Sunny Days Not Great for Some Hitters

Optometrists say that afternoon games can make hitting difficult for certain light-sensitive players.

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By Chris Gorski, Inside Science News Service

(ISNS)—Texas Rangers outfielder Josh Hamilton hasn't had much trouble slugging like an All-Star during night games this season, but has struggled mightily during day games, exaggerating a career-long trend. When he blamed his blue eyes and light sensitivity for the discrepancy, media reports quickly examined the statistics of other light-eyed players and found little difference between most batters' performances in day and night games. But according to some vision experts, there are legitimate reasons why a player might hit worse under the sun than under the lights.

"Believe it or not, there really is a whole lot of science behind it," said Dr. Kevin Gee, an optometrist and director of the Sports Vision Performance Center at the University of Houston. "Lighter eyes just don't absorb light the way darker eyes do."

Abnormal sensitivity to or discomfort in bright light can come from many causes, said Dr. Keith Smithson, the team optometrist for the Washington Wizards, Washington Nationals and D.C. United. He noted several possible causes of sensitivity, including light iris color, but also large pupil size, cataracts, pathologies within the eye, side effects of certain medications and genetic factors.

Vision is obviously extremely important for major league hitters. Light enters the eye through the pupil, which Gee said is generally smaller for darker-eyed people than those with light eyes. Like the aperture on a camera, the size of the opening impacts the focus and depth of vision, both of which are crucial when tracking 95-mph fastballs.

"A fast moving ball should be seen better in a smaller pupil to minimize aberrations," said Gee. He explained that there is a delicate balance between letting in enough light to see, but not so much that players end up being light-sensitive.

Both Smithson and Gee have worked with numerous professional athletes, including those suffering from sensitivity to light, and have found that sunglasses or colored contact lenses are a typical way to solve the problem. However, overcorrecting by using sunglasses that are too dark can impair vision.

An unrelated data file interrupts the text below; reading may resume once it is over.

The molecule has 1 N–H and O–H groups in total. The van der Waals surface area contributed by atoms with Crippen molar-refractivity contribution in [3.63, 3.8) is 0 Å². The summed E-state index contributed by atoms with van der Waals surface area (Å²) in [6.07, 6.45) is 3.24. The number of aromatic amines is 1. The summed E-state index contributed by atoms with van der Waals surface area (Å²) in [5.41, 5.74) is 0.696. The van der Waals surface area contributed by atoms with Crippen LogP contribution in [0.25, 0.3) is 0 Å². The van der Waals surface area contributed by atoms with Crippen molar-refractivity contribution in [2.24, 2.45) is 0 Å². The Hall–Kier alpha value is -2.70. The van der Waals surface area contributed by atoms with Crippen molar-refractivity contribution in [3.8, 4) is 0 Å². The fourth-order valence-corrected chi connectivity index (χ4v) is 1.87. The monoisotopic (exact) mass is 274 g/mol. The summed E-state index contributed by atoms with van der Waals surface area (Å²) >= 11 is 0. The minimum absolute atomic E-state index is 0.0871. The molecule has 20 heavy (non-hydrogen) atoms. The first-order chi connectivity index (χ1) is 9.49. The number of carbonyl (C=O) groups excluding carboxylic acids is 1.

"I have seen my MLB athletes with literally a small suitcase full of different sunglass tints from their sponsors to pick and choose from to find the right tint to match the game conditions that day," said Smithson.

The clarity of a player's vision—called visual acuity—is not the only important quality to track for baseball players. So is contrast sensitivity. Smithson said he measures this in order to interpret "a ball player's ability to pick out a white target, a baseball, against different backgrounds."

Additionally, sensitivity to bright light can be caused by very dry eyes or allergies, Gee said.

Smithson noted that the first stage of addressing a player's light sensitivity problem would be to rule out pathologies. After that, he would explore managing issues created by glare, reflection, and bright light.

"This can be achieved by finding the correct tint to be used on glasses or contact lenses, also examining the potential benefits in polarization to eliminate glare," said Smithson. "It is also possible to lessen light sensitivity and glare using pupil constructing medications if the photophobia is caused by large pupil size."

The Rangers host the Florida Marlins this weekend, but they'll be playing under bright artificial lights, not the blaring sun. Hamilton's next scheduled contest under the midday rays is July 10.

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